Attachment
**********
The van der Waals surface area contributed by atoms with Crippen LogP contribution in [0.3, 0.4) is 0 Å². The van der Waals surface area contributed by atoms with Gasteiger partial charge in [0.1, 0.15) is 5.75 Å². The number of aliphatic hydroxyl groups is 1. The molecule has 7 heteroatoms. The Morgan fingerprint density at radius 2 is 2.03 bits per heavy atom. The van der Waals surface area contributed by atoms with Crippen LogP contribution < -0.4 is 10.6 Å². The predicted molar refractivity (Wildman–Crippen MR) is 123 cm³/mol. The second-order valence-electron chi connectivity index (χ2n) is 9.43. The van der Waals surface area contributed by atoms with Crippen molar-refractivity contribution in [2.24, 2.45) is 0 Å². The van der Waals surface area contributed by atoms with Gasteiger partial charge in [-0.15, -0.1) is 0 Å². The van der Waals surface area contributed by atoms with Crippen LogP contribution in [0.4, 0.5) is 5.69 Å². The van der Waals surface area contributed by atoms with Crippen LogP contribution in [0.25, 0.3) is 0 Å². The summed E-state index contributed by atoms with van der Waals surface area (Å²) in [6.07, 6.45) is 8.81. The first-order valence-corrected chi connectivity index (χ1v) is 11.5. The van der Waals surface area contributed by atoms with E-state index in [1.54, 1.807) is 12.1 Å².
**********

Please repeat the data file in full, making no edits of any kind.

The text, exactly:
The van der Waals surface area contributed by atoms with Crippen LogP contribution in [0.3, 0.4) is 0 Å². The van der Waals surface area contributed by atoms with Gasteiger partial charge in [0.1, 0.15) is 5.75 Å². The number of aliphatic hydroxyl groups is 1. The molecule has 7 heteroatoms. The Morgan fingerprint density at radius 2 is 2.03 bits per heavy atom. The van der Waals surface area contributed by atoms with Crippen LogP contribution < -0.4 is 10.6 Å². The predicted molar refractivity (Wildman–Crippen MR) is 123 cm³/mol. The second-order valence-electron chi connectivity index (χ2n) is 9.43. The van der Waals surface area contributed by atoms with Crippen molar-refractivity contribution in [2.24, 2.45) is 0 Å². The van der Waals surface area contributed by atoms with Gasteiger partial charge in [-0.15, -0.1) is 0 Å². The van der Waals surface area contributed by atoms with Crippen LogP contribution in [0.4, 0.5) is 5.69 Å². The van der Waals surface area contributed by atoms with Crippen LogP contribution in [0.25, 0.3) is 0 Å². The summed E-state index contributed by atoms with van der Waals surface area (Å²) in [6.07, 6.45) is 8.81. The first-order valence-corrected chi connectivity index (χ1v) is 11.5. The van der Waals surface area contributed by atoms with E-state index in [1.54, 1.807) is 12.1 Å².